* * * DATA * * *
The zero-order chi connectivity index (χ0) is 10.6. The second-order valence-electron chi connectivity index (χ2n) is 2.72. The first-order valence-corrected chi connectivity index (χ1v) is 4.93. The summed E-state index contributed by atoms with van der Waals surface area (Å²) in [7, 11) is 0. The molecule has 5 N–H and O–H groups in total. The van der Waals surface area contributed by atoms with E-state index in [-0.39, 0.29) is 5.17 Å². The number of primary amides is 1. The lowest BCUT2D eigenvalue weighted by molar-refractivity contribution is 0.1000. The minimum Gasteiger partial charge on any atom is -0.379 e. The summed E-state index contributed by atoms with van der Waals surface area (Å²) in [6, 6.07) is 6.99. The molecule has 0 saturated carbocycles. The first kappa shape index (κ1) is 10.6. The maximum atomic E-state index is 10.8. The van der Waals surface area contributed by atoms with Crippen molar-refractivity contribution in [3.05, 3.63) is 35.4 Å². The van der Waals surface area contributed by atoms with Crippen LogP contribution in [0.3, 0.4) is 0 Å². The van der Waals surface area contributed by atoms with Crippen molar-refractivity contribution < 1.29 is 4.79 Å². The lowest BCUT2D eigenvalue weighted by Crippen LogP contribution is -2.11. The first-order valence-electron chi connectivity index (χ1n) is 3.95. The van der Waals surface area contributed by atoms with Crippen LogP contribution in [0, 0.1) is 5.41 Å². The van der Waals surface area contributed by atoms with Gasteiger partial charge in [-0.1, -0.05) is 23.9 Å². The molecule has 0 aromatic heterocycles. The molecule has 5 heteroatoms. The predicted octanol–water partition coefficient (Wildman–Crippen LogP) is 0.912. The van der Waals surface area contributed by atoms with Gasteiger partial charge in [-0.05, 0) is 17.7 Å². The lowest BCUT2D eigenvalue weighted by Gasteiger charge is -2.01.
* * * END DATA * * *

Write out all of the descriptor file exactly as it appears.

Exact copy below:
The zero-order chi connectivity index (χ0) is 10.6. The second-order valence-electron chi connectivity index (χ2n) is 2.72. The first-order valence-corrected chi connectivity index (χ1v) is 4.93. The summed E-state index contributed by atoms with van der Waals surface area (Å²) in [7, 11) is 0. The molecule has 5 N–H and O–H groups in total. The van der Waals surface area contributed by atoms with E-state index in [-0.39, 0.29) is 5.17 Å². The number of primary amides is 1. The lowest BCUT2D eigenvalue weighted by molar-refractivity contribution is 0.1000. The minimum Gasteiger partial charge on any atom is -0.379 e. The summed E-state index contributed by atoms with van der Waals surface area (Å²) in [6, 6.07) is 6.99. The molecule has 0 saturated carbocycles. The first kappa shape index (κ1) is 10.6. The maximum atomic E-state index is 10.8. The van der Waals surface area contributed by atoms with Crippen molar-refractivity contribution in [3.05, 3.63) is 35.4 Å². The van der Waals surface area contributed by atoms with Crippen LogP contribution in [0.3, 0.4) is 0 Å². The van der Waals surface area contributed by atoms with Crippen molar-refractivity contribution < 1.29 is 4.79 Å². The lowest BCUT2D eigenvalue weighted by Crippen LogP contribution is -2.11. The first-order valence-electron chi connectivity index (χ1n) is 3.95. The van der Waals surface area contributed by atoms with Crippen LogP contribution in [0, 0.1) is 5.41 Å². The van der Waals surface area contributed by atoms with Gasteiger partial charge in [-0.1, -0.05) is 23.9 Å². The molecule has 0 aromatic heterocycles. The molecule has 5 heteroatoms. The predicted octanol–water partition coefficient (Wildman–Crippen LogP) is 0.912. The van der Waals surface area contributed by atoms with Gasteiger partial charge in [-0.05, 0) is 17.7 Å². The lowest BCUT2D eigenvalue weighted by Gasteiger charge is -2.01.